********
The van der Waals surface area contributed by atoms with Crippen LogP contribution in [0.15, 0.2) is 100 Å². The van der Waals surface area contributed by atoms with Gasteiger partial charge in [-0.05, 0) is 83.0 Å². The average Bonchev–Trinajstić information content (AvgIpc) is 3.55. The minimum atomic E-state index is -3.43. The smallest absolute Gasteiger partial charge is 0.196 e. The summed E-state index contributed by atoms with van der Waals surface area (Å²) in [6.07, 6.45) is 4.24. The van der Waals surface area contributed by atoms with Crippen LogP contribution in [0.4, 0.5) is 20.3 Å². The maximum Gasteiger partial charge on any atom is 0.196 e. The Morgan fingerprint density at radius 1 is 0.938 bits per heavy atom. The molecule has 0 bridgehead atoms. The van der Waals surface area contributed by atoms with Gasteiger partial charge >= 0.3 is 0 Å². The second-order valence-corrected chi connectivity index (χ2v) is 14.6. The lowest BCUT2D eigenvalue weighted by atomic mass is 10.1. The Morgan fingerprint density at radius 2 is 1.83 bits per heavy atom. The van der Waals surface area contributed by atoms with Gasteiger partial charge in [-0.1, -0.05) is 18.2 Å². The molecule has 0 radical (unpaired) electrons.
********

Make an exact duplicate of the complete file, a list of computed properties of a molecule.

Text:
The van der Waals surface area contributed by atoms with Crippen LogP contribution in [0.15, 0.2) is 100 Å². The van der Waals surface area contributed by atoms with Gasteiger partial charge in [-0.05, 0) is 83.0 Å². The average Bonchev–Trinajstić information content (AvgIpc) is 3.55. The minimum atomic E-state index is -3.43. The smallest absolute Gasteiger partial charge is 0.196 e. The summed E-state index contributed by atoms with van der Waals surface area (Å²) in [6.07, 6.45) is 4.24. The van der Waals surface area contributed by atoms with Crippen LogP contribution in [0.4, 0.5) is 20.3 Å². The maximum Gasteiger partial charge on any atom is 0.196 e. The Morgan fingerprint density at radius 1 is 0.938 bits per heavy atom. The molecule has 0 bridgehead atoms. The van der Waals surface area contributed by atoms with Gasteiger partial charge >= 0.3 is 0 Å². The second-order valence-corrected chi connectivity index (χ2v) is 14.6. The lowest BCUT2D eigenvalue weighted by atomic mass is 10.1. The Morgan fingerprint density at radius 2 is 1.83 bits per heavy atom. The van der Waals surface area contributed by atoms with Gasteiger partial charge in [-0.1, -0.05) is 18.2 Å². The molecule has 0 radical (unpaired) electrons.